There are a lot of bold claims out there about how blockchain is going to have a major impact on the advertising industry, and – the world at large. But most people are still trying to figure out what blockchain technology actually is, let alone understanding the complexities of a smart contract, a crypto currency or the impact of a decentralised ledger on any consumer.

So, let’s start at the very beginning – because that’s a very good place to start

By now it’s virtually impossible to have not heard of Bitcoin (BTC), but if you’ve somehow managed to evade the online sensationalism and pseudo-experts on this particular crypto-currency then here’s why it was/is special:

  • It’s somewhat anonymous. This virtual currency is viewed as entirely anonymous to make transactions with (This is not entirely true but this will become relevant later).
  • You don’t need physical cash-in-hand to use it. It lives in an e-wallet, essentially.
  • It “bubbled” or “boomed” and made a lot of people very, very rich. The volatile and somewhat unregulated nature of the currency, and others like it, meant that it could sore to ridiculous heights – making many a crypto millionaire. Unfortunately, this also means that a few “whales” largely control the market and trading in crypto is a very high-risk activity.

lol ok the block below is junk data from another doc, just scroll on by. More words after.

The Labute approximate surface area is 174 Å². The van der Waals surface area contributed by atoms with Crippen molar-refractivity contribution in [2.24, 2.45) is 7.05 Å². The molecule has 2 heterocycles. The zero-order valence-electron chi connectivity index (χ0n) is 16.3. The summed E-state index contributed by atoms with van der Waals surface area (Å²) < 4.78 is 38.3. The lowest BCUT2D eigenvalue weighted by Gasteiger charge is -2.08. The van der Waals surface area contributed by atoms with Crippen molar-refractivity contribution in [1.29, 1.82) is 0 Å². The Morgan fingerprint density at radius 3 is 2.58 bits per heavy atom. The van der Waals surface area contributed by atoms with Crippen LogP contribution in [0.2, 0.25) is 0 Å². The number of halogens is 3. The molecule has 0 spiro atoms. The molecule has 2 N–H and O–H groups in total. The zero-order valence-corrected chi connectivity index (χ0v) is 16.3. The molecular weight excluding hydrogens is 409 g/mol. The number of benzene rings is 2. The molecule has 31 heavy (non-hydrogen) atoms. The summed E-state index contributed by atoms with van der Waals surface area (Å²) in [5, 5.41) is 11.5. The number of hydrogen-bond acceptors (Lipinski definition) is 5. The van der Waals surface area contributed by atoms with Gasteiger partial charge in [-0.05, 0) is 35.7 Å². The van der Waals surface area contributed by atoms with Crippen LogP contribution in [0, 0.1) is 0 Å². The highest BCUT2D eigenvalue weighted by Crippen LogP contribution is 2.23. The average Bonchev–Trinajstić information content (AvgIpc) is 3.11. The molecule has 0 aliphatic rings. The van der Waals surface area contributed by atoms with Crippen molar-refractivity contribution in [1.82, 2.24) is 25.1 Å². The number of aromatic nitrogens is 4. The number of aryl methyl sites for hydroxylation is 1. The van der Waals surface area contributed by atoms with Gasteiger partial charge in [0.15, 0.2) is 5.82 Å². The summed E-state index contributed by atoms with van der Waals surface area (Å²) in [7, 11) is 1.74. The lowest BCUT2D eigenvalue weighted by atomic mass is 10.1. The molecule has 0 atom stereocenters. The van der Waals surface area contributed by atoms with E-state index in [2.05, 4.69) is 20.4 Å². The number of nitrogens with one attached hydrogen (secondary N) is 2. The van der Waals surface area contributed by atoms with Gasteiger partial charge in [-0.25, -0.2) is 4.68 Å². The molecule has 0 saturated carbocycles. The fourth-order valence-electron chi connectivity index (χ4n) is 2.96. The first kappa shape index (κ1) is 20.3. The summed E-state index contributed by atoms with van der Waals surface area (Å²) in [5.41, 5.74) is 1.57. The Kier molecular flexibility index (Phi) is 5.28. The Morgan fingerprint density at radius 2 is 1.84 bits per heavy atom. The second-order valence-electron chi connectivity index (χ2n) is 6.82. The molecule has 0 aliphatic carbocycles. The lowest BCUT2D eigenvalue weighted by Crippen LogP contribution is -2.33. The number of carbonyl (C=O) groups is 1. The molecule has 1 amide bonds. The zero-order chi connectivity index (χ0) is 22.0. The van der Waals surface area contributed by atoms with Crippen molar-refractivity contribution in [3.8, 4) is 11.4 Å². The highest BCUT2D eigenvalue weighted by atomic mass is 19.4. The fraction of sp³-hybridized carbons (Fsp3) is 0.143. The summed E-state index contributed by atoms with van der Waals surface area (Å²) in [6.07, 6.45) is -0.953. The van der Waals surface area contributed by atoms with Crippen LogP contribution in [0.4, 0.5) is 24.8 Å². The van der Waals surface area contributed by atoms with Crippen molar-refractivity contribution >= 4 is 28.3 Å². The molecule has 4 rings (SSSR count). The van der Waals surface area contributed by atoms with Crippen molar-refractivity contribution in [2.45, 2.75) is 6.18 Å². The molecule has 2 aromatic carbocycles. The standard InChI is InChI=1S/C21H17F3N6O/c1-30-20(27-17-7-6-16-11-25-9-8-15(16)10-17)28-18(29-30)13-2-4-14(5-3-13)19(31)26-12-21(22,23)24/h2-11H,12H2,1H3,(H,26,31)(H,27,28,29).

• There’s a lot of mystery surrounding the creation of BTC because the “father” of the cryptocurrency has never actually disclosed their identity and no one’s been able to 100% confirm it. They simple go by Satoshi Nakamoto. However, they did release a white paper with details on what Bitcoin is about and the motivations behind it.

So, how was all of this crypto business was made possible?

The underlying BLOCKCHAIN  technology

bitcoin, cryptocurrency, woman

Okay, so imagine a number of computers all linked in a peer-to-peer network. They can communicate securely with each other using cryptography. A series of blocks live on this network and the network itself grows every time a transaction is made. It is a chain of blocks – each of which contains a hashtag that shows the history of the block (where the transaction came from before), making it: